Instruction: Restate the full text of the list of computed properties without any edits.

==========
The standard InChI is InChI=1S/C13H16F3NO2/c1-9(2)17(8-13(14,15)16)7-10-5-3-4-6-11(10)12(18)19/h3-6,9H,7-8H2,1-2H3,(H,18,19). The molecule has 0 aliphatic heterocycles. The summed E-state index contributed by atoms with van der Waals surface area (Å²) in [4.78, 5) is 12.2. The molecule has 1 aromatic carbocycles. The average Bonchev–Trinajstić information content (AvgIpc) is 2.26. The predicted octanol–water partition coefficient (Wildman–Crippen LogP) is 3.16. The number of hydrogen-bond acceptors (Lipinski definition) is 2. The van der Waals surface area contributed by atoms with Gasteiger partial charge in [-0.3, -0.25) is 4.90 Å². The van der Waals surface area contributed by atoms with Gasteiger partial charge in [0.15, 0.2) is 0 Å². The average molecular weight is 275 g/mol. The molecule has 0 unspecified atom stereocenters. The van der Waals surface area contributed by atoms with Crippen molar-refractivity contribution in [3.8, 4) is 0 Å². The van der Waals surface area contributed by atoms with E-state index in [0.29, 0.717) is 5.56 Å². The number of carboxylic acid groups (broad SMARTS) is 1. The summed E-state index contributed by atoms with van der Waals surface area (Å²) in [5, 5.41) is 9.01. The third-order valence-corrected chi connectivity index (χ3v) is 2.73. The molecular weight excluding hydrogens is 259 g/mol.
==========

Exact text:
The standard InChI is InChI=1S/C13H16F3NO2/c1-9(2)17(8-13(14,15)16)7-10-5-3-4-6-11(10)12(18)19/h3-6,9H,7-8H2,1-2H3,(H,18,19). The molecule has 0 aliphatic heterocycles. The summed E-state index contributed by atoms with van der Waals surface area (Å²) in [4.78, 5) is 12.2. The molecule has 1 aromatic carbocycles. The average Bonchev–Trinajstić information content (AvgIpc) is 2.26. The predicted octanol–water partition coefficient (Wildman–Crippen LogP) is 3.16. The number of hydrogen-bond acceptors (Lipinski definition) is 2. The van der Waals surface area contributed by atoms with Gasteiger partial charge in [-0.3, -0.25) is 4.90 Å². The van der Waals surface area contributed by atoms with Gasteiger partial charge in [0.15, 0.2) is 0 Å². The average molecular weight is 275 g/mol. The molecule has 0 unspecified atom stereocenters. The van der Waals surface area contributed by atoms with Crippen molar-refractivity contribution in [3.8, 4) is 0 Å². The van der Waals surface area contributed by atoms with E-state index in [0.29, 0.717) is 5.56 Å². The number of carboxylic acid groups (broad SMARTS) is 1. The summed E-state index contributed by atoms with van der Waals surface area (Å²) in [5, 5.41) is 9.01. The third-order valence-corrected chi connectivity index (χ3v) is 2.73. The molecular weight excluding hydrogens is 259 g/mol.